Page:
How do credit reports affect Parent PLUS Loans?

The PLUS Loan is available to graduate students and parents of undergraduate students. Eligibility is based on the borrower’s credit history, not demonstrated financial need. As such, it is vital for prospective borrowers to review their credit reports before applying for a Parent PLUS Loan or Grad PLUS Loan.

Consumers may obtain a free copy of their credit reports from each of the three major credit bureaus once a year at Beware of copycat websites that charge a fee for additional services and, thus, aren’t really free.

PLUS Loan Credit Requirements

Eligibility for the PLUS Loan depends on a modest credit check that determines whether the borrower has an adverse credit history. Eligibility does not depend, however, on the borrower’s credit scores or debt-to-income ratios. Eligibility also does not depend on the borrower’s employment status; unemployed parents and graduate/professional students may still qualify for a PLUS Loan.

Serious Delinquency: A delinquency that is 90 or more days past due.

A borrower has an adverse credit history when the borrower currently has a serious delinquency on more than $2,085 in total debt. A serious delinquency is a delinquency that is 90 or more days past due.

A borrower is also considered to have an adverse credit history when any of the following issues occur within five years of the date of the borrower’s credit report:

Credit Issue Details
Default Determination The applicant had a debt in default within the past 5 years.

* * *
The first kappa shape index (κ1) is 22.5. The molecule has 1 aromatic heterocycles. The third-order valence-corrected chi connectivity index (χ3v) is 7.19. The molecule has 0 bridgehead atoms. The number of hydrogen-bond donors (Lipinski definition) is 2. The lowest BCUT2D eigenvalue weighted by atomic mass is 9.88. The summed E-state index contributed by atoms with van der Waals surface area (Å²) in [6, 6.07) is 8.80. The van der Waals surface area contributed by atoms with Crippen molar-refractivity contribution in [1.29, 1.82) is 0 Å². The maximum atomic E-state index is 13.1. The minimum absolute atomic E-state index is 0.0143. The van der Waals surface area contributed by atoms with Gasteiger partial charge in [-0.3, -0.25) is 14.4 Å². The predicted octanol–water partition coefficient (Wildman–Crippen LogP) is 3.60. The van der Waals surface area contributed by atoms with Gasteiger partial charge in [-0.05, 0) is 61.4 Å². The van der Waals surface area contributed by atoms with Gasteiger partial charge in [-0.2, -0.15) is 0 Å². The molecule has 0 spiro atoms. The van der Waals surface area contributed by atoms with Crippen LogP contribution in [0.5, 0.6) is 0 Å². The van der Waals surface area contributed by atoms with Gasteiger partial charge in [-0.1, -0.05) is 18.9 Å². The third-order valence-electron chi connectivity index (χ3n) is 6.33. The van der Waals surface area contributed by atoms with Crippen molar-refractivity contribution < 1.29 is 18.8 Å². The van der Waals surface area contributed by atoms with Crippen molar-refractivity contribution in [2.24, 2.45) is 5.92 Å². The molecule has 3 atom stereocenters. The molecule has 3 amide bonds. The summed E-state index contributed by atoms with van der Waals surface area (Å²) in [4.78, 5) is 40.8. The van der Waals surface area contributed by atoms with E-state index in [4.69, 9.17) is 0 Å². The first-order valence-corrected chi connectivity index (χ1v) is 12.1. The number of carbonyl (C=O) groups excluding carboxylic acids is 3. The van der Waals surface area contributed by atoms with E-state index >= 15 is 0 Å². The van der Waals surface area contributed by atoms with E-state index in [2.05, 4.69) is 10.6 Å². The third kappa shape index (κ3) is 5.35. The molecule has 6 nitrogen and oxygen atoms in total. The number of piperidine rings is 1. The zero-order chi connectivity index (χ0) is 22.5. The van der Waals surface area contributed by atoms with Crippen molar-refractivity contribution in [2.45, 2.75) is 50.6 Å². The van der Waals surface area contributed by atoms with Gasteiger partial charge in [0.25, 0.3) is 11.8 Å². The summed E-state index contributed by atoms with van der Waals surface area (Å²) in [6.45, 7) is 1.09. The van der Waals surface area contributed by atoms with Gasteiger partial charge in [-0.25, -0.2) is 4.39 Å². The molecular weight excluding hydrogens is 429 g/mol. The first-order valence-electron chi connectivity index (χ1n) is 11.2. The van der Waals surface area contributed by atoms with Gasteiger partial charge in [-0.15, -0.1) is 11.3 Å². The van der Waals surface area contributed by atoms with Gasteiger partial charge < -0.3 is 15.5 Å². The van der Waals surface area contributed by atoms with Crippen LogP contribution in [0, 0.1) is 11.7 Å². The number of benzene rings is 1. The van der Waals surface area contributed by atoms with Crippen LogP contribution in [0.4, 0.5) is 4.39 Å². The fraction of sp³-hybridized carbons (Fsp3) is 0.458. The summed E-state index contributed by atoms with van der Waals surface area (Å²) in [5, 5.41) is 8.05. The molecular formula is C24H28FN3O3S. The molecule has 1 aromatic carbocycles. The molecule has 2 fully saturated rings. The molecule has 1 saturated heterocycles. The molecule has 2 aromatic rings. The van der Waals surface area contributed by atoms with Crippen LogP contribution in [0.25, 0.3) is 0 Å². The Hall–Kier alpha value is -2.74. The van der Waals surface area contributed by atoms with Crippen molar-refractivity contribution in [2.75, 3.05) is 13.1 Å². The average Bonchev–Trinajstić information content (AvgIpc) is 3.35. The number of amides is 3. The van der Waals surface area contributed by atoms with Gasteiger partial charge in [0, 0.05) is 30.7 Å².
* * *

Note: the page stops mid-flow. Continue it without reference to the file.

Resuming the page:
Bankruptcy Discharge The applicant had a Chapter 7, 11 or 12 bankruptcy discharge within the past 5 years.  Borrowers with a Chapter 13 bankruptcy discharges are not considered to have an adverse credit history. 
Foreclosure The foreclosure status has begun on the applicant’s mortgage, the applicant has tendered a deed in lieu of foreclosure or the applicant finalized a foreclosure within the past 5 years.
Repossession The applicant had a repossession, voluntary surrender or involuntary repossession within the last 5 years.
Tax Lien The applicant has an unsatisfied county, state or federal tax lien within the past 5 years.
Wage Garnishment The applicant’s wages have been garnished in the past 5 years and the wage garnishment has not been released and the debt has not been paid in full.
Write-Off The applicant had a write-off (charge-off) of any Title IV federal education loans in the past 5 years.

A borrower is also considered to have an adverse credit history when the borrower has more than $2,085 in total debt in collections or charged off in the two years preceding the date of the credit report.

Borrowers who do not have a credit history or who have a thin credit history are not considered to have an adverse credit history and, accordingly, are eligible for a PLUS Loan.

Next Steps When a Borrower has an Adverse Credit History

Curing an Adverse Credit History

If an applicant for a PLUS Loan has an adverse credit history, sometimes the applicant will be able to address the causes of the adverse credit history and reapply for a PLUS Loan after the changes to appear in the applicant’s credit report.